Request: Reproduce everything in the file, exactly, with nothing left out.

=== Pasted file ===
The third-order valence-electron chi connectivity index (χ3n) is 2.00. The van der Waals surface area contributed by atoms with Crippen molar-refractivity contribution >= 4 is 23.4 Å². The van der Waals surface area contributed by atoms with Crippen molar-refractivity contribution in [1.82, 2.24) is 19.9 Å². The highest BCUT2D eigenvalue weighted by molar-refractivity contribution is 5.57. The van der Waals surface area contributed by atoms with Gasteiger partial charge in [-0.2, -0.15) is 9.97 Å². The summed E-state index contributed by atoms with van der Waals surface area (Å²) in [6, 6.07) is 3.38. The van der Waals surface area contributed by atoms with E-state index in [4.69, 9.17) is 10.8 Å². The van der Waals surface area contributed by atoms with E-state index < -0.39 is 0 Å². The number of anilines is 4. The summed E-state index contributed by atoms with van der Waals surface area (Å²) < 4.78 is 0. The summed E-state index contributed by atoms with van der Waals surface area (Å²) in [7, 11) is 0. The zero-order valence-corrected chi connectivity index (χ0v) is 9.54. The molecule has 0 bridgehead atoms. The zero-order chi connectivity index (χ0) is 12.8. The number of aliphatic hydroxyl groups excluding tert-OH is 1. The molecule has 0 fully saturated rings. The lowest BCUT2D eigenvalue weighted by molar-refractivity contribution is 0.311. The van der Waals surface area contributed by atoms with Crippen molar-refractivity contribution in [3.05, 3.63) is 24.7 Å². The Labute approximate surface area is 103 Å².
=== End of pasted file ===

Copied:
The third-order valence-electron chi connectivity index (χ3n) is 2.00. The van der Waals surface area contributed by atoms with Crippen molar-refractivity contribution >= 4 is 23.4 Å². The van der Waals surface area contributed by atoms with Crippen molar-refractivity contribution in [1.82, 2.24) is 19.9 Å². The highest BCUT2D eigenvalue weighted by molar-refractivity contribution is 5.57. The van der Waals surface area contributed by atoms with Gasteiger partial charge in [-0.2, -0.15) is 9.97 Å². The summed E-state index contributed by atoms with van der Waals surface area (Å²) in [6, 6.07) is 3.38. The van der Waals surface area contributed by atoms with E-state index in [4.69, 9.17) is 10.8 Å². The van der Waals surface area contributed by atoms with E-state index < -0.39 is 0 Å². The number of anilines is 4. The summed E-state index contributed by atoms with van der Waals surface area (Å²) < 4.78 is 0. The summed E-state index contributed by atoms with van der Waals surface area (Å²) in [7, 11) is 0. The zero-order valence-corrected chi connectivity index (χ0v) is 9.54. The molecule has 0 bridgehead atoms. The zero-order chi connectivity index (χ0) is 12.8. The number of aliphatic hydroxyl groups excluding tert-OH is 1. The molecule has 0 fully saturated rings. The lowest BCUT2D eigenvalue weighted by molar-refractivity contribution is 0.311. The van der Waals surface area contributed by atoms with Crippen molar-refractivity contribution in [3.05, 3.63) is 24.7 Å². The Labute approximate surface area is 103 Å².